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Sunflower sea stars are vanishing after mass mortality event

Sunflower sea stars may never recover from a marine epidemic that emerged in 2013, according to a population study led by Oregon State University. As a result of this research, the sunflower sea star has been listed as critically endangered by the International Union for Conservation of Nature.

“These sea stars used to be easy to find and were a hit with students and divers because they are unforgettable – they can be as big as a trash bin lid with 20 slimy arms covered in suction cups,” said OSU’s Sarah Gravem, a research associate in the College of Science and the lead author on the study. “Unfortunately, your chances of finding one now are next to nothing in most of the contiguous United States – this listing is one step above extinction – and I don’t think they’re coming back without help like captive rearing and reintroduction and reducing direct harvest and accidental harvest.”

Beginning in 2013, a disease known as sea star wasting syndrome caused catastrophic declines across populations of the sunflower sea star. The mysterious disease was characterized by twisted arms, lesions, deflation, and ultimately the loss of arms and death. The mass mortality event affected at least 40 different species of sea stars.

In collaboration with The Nature Conservancy and more than 60 institutions, the Oregon State team analyzed more than 61,000 population surveys from 31 datasets. The study revealed that sunflower sea star populations declined by an average of 90.6 percent. The team estimated that as many as 5.75 billion animals died from sea star wasting syndrome.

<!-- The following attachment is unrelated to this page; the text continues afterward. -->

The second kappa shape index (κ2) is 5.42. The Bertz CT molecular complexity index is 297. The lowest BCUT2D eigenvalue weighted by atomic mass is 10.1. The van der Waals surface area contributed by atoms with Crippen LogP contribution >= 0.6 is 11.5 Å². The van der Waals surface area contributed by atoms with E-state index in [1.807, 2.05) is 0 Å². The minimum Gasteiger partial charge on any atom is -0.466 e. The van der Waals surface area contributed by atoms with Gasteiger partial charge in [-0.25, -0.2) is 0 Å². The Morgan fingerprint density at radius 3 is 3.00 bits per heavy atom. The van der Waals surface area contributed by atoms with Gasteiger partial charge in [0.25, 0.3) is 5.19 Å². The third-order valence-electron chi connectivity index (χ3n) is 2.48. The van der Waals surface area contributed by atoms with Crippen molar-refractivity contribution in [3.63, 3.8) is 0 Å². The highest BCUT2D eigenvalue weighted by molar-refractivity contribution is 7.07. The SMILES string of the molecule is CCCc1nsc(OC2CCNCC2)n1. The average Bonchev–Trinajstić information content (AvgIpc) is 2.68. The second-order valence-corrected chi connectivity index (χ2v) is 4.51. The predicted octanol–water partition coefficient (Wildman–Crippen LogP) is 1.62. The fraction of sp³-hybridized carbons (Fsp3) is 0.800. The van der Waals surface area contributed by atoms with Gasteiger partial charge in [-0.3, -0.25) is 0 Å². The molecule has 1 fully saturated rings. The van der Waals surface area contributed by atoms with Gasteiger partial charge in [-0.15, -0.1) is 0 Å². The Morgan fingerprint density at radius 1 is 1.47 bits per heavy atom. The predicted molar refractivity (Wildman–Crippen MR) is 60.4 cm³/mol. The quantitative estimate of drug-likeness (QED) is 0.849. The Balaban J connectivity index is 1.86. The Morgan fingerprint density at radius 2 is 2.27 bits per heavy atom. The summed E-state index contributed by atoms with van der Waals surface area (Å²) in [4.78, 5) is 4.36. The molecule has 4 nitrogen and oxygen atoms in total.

Furthermore, the researchers found no signs of recovery in any region in the five to seven years since the outbreak.

The sunflower sea star, Pycnopodia helianthoides, plays an important role in maintaining kelp forests and sustaining marine life along the West Coast from Alaska to Baja, California. 

The sea stars are vanishing from Mexico, as well as from the contiguous United States, according to the researchers. No stars have been spotted in Mexico since 2016 or in California since 2018.  

In the absence of sunflower sea stars, the purple sea urchins they prey on have exploded in numbers. The urchins are devouring kelp forests, which are already under severe threat from marine heat waves. 

“Because most people aren’t out in the ocean every day, we don’t realize how much it’s being changed and impacted by humans,” said study co-author Sara Hamilton.

“We need to think creatively about how to keep our ocean healthy. While drawing down carbon emissions is the most pressing need, rebuilding key predator populations, like the sunflower sea star, can be an important piece of the puzzle too.”

The study is published in the journal The Nature Conservancy.

By Chrissy Sexton, Staff Writer

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